Challenges, Disappointments, Opportunities

Filed Under (OP News & Views, OP Sales Training) by Don on 09-03-2011

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Such is life in sales.  Although the economy seems to be the biggest disappointment, we as sales people are our own biggest challenge.  With gas approaching four dollars a gallon it is easy to make the excuse “I can’t afford to go out and make sales calls”.  But sitting at home making excuses doesn’t bring in any new business, grow your existing business or continue to build your business relationships.  You need to work smarter, get better organized and remain focused on your goals.

Thinking of working smarter, we rolled out to our group not long ago a data mining program that I am truly impressed with.  If I would have had such a program years ago when I was an outside rep it would have made my life and job so much more productive and easier.  After many months of discussion and consideration we added the Sales-i program to our back-end system.  Sales-i sorts and extracts customer and product information from our system we could never access before.  We always knew this information was there but didn’t have a way to extract it, Sales-i does that and much more.  It is more than a usage report, it categorizes the product categories and tells you how much business potential you are getting or missing in each account.  It shows you your margins on products and you can set up alerts that will email you when your customer hasn’t made a recent purchase, or about anything else you can imagine.  If you have a sales team I highly recommend that you take a look at Sales-i.

I would also like to give two thumbs up to our Salels-i trainer, Jeff Gardner from Maximum Performance Group. I had Jeff come to our office for hands-on training for our team and it made a huge difference.  Jeff is more than a trainer, he is also a sales person at heart and understand the challenges the OP sales rep has.  Jeff was a worthy investment and a fine person to have support your team.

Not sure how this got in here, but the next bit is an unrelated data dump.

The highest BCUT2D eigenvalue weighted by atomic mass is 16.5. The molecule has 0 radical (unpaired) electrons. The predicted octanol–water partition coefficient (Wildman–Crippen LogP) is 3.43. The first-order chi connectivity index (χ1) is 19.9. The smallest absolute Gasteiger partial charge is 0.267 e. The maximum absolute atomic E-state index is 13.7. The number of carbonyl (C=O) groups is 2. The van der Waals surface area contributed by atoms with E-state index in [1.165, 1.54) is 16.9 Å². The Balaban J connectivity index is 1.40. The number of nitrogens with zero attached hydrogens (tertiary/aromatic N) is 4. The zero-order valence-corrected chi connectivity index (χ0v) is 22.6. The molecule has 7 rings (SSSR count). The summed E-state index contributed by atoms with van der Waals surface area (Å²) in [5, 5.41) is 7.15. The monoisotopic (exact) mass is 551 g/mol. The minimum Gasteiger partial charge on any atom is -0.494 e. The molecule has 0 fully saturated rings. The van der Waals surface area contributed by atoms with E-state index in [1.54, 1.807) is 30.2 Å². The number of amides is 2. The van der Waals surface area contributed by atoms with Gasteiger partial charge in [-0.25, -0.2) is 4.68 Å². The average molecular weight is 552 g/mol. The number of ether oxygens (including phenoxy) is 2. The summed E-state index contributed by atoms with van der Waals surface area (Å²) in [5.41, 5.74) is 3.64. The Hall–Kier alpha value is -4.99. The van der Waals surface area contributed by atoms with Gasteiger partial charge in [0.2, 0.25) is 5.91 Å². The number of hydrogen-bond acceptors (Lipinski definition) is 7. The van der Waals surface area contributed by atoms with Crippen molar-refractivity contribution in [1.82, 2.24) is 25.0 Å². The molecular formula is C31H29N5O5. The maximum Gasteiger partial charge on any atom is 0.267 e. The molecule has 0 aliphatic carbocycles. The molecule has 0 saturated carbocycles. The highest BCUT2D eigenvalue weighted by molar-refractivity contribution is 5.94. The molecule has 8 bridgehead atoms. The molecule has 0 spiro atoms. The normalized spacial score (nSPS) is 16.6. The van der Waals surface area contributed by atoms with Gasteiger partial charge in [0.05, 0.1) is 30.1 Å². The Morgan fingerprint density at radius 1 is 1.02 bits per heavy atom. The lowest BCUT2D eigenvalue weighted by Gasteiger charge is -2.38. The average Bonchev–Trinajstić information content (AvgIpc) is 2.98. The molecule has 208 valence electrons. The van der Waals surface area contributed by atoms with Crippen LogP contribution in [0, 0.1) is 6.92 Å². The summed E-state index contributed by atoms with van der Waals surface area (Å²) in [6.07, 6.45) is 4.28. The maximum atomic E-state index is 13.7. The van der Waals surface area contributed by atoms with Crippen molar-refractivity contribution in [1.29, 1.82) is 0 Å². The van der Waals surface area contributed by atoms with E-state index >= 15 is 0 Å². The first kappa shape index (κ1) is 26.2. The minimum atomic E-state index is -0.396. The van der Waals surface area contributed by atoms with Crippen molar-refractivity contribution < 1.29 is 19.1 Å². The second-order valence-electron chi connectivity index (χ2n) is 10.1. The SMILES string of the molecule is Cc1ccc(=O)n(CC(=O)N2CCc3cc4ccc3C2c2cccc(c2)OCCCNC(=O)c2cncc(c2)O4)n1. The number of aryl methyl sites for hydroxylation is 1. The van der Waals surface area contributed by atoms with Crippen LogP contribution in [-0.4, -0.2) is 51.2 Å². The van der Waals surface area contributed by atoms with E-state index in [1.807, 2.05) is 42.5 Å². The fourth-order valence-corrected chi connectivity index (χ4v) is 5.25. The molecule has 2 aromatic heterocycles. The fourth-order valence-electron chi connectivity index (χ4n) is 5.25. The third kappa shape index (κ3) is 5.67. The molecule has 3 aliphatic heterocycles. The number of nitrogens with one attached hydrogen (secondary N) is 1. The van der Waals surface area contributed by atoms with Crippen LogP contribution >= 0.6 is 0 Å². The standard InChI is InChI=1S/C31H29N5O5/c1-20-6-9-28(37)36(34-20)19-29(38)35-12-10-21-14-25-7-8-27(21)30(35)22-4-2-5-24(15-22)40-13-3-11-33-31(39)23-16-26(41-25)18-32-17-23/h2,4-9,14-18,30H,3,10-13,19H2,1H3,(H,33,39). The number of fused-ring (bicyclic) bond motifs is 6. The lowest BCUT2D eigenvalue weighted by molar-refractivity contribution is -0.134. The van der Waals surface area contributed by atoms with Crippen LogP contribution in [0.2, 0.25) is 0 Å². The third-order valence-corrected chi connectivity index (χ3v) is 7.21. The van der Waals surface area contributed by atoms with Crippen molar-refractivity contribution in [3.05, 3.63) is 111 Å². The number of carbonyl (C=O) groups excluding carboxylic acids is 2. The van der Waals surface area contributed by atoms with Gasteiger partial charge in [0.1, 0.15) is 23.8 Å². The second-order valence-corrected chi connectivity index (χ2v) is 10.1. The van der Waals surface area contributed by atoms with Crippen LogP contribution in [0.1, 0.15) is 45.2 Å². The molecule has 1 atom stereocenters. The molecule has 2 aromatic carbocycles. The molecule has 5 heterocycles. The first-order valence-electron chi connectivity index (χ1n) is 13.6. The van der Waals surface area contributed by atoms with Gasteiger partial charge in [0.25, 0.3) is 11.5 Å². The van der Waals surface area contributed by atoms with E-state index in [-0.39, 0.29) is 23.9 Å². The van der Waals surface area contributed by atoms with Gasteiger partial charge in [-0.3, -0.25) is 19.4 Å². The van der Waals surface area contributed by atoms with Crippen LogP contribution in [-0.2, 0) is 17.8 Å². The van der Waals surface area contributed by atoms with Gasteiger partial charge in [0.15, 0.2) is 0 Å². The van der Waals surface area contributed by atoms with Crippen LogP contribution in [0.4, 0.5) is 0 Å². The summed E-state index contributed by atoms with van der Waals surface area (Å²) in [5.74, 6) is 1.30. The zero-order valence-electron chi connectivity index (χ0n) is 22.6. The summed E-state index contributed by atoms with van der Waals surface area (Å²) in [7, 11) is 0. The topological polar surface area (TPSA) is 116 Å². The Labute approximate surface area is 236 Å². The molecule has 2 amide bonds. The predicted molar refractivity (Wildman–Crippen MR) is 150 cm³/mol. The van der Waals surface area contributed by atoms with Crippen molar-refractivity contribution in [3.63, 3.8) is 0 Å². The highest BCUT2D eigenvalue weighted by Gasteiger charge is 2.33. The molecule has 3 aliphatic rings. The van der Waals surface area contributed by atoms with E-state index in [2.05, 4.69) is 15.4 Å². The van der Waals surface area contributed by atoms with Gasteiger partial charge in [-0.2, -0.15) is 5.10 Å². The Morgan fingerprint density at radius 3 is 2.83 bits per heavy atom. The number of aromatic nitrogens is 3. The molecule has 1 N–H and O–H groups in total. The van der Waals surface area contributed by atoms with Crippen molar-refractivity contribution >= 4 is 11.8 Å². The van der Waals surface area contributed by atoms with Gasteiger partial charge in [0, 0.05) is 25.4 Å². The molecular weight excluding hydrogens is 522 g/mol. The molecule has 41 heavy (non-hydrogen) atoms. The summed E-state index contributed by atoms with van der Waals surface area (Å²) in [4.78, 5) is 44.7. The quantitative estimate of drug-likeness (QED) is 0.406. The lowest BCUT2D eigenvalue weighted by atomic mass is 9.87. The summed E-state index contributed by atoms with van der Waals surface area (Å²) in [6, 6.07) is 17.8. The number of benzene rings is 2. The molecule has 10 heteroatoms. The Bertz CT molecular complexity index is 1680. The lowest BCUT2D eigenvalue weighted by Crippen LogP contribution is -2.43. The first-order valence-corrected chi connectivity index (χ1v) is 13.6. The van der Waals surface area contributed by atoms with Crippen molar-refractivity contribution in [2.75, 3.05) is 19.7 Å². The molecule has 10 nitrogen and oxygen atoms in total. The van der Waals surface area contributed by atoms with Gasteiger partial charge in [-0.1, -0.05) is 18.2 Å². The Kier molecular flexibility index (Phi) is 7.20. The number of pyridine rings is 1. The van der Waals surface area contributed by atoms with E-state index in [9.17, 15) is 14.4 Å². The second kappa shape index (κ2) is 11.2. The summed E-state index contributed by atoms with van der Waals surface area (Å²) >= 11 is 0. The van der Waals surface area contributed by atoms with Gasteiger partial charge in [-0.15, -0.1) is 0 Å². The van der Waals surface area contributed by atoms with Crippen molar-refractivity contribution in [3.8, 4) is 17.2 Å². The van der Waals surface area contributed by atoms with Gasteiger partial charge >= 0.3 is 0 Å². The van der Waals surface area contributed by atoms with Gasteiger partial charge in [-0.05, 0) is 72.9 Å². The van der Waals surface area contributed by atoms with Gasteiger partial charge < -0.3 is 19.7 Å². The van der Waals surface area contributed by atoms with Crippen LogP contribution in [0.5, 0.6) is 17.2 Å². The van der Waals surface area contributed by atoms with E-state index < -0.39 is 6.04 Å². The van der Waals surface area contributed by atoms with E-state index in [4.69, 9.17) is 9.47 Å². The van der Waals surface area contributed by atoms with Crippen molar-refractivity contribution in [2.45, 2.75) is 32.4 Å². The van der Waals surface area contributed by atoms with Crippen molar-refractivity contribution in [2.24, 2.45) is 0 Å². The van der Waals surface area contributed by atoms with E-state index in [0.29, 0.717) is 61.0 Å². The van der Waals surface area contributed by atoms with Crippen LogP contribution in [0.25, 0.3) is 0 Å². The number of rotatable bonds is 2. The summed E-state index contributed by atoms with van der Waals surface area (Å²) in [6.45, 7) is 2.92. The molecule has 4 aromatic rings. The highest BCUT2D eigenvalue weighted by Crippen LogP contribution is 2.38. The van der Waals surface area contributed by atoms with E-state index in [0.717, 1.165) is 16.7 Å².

There are many opportunities out there as there are challenges to meet them.  Disappointments, well we all have some.  Customers don’t seem to have loyalties much any more, sales people want all the commissions without doing the work, and I still hate selling copy paper.  However, I’m spending more time coaching and field training our reps which I love to do.  It gets me out of this miserable office (I hate being tied to a desk!) and I love to meet new people and help the reps with prospecting and developing new business within existing accounts. Remember, work smarter not harder and utilize the tools available to help you get new business and remain at the top!

The last word: “You are the only person on earth who can use your ability.”Zig Ziglar

Are You Suffering From Margin Creep?

Filed Under (OP News & Views, OP Sales Training) by Don on 08-09-2010

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I suppose you are familiar with price creep.  This is when a retailer takes a product and places it on sale and when it comes off sale the price has ‘creeped’ up higher than the original selling price.  For example if the product originally sold for $14.99 and the sale price was $10.99, when the item comes off sale the new selling price is now $15.49.  This is the most subtle way stores increase selling prices to an unwary buyer.  This type of price increase is especially popular in grocery stores.  So price creep is when the price gradually ‘creeps’ up at a rate nearly undetectable.